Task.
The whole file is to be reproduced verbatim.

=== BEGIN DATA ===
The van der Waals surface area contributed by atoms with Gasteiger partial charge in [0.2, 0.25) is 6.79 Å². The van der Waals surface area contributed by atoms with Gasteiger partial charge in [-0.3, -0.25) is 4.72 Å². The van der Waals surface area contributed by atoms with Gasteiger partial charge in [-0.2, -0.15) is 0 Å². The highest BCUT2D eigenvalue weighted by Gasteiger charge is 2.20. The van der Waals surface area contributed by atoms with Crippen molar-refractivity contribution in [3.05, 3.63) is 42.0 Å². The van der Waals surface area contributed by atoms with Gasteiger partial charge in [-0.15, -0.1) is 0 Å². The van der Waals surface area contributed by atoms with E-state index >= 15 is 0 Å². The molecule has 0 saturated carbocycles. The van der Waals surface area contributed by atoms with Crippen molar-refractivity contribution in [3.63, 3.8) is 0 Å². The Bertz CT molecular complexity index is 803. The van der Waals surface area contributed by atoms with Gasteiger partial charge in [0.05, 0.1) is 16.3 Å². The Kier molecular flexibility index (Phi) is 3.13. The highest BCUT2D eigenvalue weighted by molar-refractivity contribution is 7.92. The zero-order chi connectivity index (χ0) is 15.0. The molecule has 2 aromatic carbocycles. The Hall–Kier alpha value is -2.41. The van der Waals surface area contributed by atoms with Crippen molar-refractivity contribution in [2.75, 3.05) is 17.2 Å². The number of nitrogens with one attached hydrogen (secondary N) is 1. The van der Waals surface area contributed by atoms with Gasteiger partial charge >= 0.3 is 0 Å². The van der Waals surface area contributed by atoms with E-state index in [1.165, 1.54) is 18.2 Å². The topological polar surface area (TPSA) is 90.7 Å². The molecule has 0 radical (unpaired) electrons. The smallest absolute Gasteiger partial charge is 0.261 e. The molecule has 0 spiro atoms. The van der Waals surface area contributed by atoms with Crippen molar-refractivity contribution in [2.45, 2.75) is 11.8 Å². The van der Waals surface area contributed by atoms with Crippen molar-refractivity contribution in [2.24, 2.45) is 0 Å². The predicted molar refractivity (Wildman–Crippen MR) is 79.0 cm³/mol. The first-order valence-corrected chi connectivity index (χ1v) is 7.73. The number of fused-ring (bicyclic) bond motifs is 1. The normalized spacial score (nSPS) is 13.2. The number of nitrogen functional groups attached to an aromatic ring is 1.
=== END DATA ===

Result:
The van der Waals surface area contributed by atoms with Gasteiger partial charge in [0.2, 0.25) is 6.79 Å². The van der Waals surface area contributed by atoms with Gasteiger partial charge in [-0.3, -0.25) is 4.72 Å². The van der Waals surface area contributed by atoms with Gasteiger partial charge in [-0.2, -0.15) is 0 Å². The highest BCUT2D eigenvalue weighted by Gasteiger charge is 2.20. The van der Waals surface area contributed by atoms with Crippen molar-refractivity contribution in [3.05, 3.63) is 42.0 Å². The van der Waals surface area contributed by atoms with Gasteiger partial charge in [-0.15, -0.1) is 0 Å². The van der Waals surface area contributed by atoms with E-state index >= 15 is 0 Å². The molecule has 0 saturated carbocycles. The van der Waals surface area contributed by atoms with Crippen molar-refractivity contribution in [3.63, 3.8) is 0 Å². The Bertz CT molecular complexity index is 803. The van der Waals surface area contributed by atoms with Gasteiger partial charge in [0.05, 0.1) is 16.3 Å². The Kier molecular flexibility index (Phi) is 3.13. The highest BCUT2D eigenvalue weighted by molar-refractivity contribution is 7.92. The zero-order chi connectivity index (χ0) is 15.0. The molecule has 2 aromatic carbocycles. The Hall–Kier alpha value is -2.41. The van der Waals surface area contributed by atoms with Crippen molar-refractivity contribution in [2.75, 3.05) is 17.2 Å². The number of nitrogens with one attached hydrogen (secondary N) is 1. The van der Waals surface area contributed by atoms with Gasteiger partial charge >= 0.3 is 0 Å². The van der Waals surface area contributed by atoms with E-state index in [1.165, 1.54) is 18.2 Å². The topological polar surface area (TPSA) is 90.7 Å². The molecule has 0 radical (unpaired) electrons. The smallest absolute Gasteiger partial charge is 0.261 e. The molecule has 0 spiro atoms. The van der Waals surface area contributed by atoms with Crippen molar-refractivity contribution in [2.45, 2.75) is 11.8 Å². The van der Waals surface area contributed by atoms with Crippen molar-refractivity contribution in [2.24, 2.45) is 0 Å². The predicted molar refractivity (Wildman–Crippen MR) is 79.0 cm³/mol. The first-order valence-corrected chi connectivity index (χ1v) is 7.73. The number of fused-ring (bicyclic) bond motifs is 1. The normalized spacial score (nSPS) is 13.2. The number of nitrogen functional groups attached to an aromatic ring is 1.